How can these appointed assessors even understand the complexity of a disability or what a person goes through when they are following a set of procedures for the assessment and are formulating an opinion on that face-to-face consultation? They do not live the life of a person requiring additional support, so this view is very biased because it concludes that a person with disability can or cannot do things according to DWP criteria without even understanding what everyday life is like for an individual suffering from medical condition.
DWP are evaluating Rahul using assessment criteria that would be better suited for an elderly person in heart failure. They have NOT assessed him as a young person with a complex heart condition and my opinion the assessment tools should be different for young people in heart failure as there are going to Clear and Fundamental differences in both age groups.
Whilst Specialists and DWP can give their opinions, they are nothing but opinions because of NOT fully understanding the day-to-day challenges Rahul faces either physically, mentally or emotionally. Whether it is a Specialist Cardiologist (St. Thomas Hospital) or a DWP appointed specialist, these people only spend very short amounts of time assessing Rahul and will never fully understand what living with Hypo-Plastic Left Heart Syndrome is like.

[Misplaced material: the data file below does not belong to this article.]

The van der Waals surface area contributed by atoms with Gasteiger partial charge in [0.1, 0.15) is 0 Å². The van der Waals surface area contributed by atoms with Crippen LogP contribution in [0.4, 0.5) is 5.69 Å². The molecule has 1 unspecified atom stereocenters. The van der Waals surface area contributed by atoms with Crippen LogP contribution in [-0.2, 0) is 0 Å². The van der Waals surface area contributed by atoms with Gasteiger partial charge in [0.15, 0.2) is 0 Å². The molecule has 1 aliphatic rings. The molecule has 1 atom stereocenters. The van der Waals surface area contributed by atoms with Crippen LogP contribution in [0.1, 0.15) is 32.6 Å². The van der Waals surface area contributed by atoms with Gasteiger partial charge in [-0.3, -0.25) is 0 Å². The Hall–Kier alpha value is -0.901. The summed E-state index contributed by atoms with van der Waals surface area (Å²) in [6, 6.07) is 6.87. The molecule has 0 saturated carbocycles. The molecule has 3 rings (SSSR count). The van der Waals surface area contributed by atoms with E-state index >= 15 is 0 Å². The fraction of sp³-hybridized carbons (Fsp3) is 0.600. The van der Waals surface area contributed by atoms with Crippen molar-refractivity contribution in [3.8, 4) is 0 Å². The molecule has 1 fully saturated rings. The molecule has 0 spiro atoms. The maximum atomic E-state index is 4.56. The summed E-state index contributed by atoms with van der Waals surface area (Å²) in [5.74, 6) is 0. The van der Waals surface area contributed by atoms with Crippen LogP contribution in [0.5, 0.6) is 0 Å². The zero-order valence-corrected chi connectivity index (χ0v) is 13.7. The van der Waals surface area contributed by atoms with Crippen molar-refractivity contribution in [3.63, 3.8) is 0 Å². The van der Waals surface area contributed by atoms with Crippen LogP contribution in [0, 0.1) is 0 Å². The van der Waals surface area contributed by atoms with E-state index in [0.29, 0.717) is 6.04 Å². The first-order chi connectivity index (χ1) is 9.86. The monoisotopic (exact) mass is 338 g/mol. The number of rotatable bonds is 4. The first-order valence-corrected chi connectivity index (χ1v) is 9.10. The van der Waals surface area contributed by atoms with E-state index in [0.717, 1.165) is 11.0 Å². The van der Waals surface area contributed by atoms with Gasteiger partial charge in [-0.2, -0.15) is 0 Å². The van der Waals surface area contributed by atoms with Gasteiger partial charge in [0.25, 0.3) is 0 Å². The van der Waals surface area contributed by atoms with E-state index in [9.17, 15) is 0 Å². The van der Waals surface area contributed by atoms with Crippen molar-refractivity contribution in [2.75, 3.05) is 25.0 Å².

In the UK a large number of babies are born with Hypo-Plastic Left Heart Syndrome and many do not make to through their teenage years. Rahul is the oldest patient with Hypo-Plastic Left Heart Syndrome under the care of St. Thomas Hospital (London) and he has been extremely lucky to have reached 21 years of age, with only 1 MAJOR incident (Cardiac Arrests in 2013), since his 3 open heart surgeries in the first 30 months of his life.
Having confidence in PIP Application process is concerning because the DWP assessment criteria and scoring is very generic and one that encapsulates all conditions without truly understanding an individuals day-to-day challenges. We as a family are being forced to prove that Rahul actually has Hypo Plastic Left Heart Syndrome and how it affects his everyday life and even though we have provided plenty of evidence to support this application, it has honestly been taken far too lightly.
Your impartial review into this application would be greatly appreciated.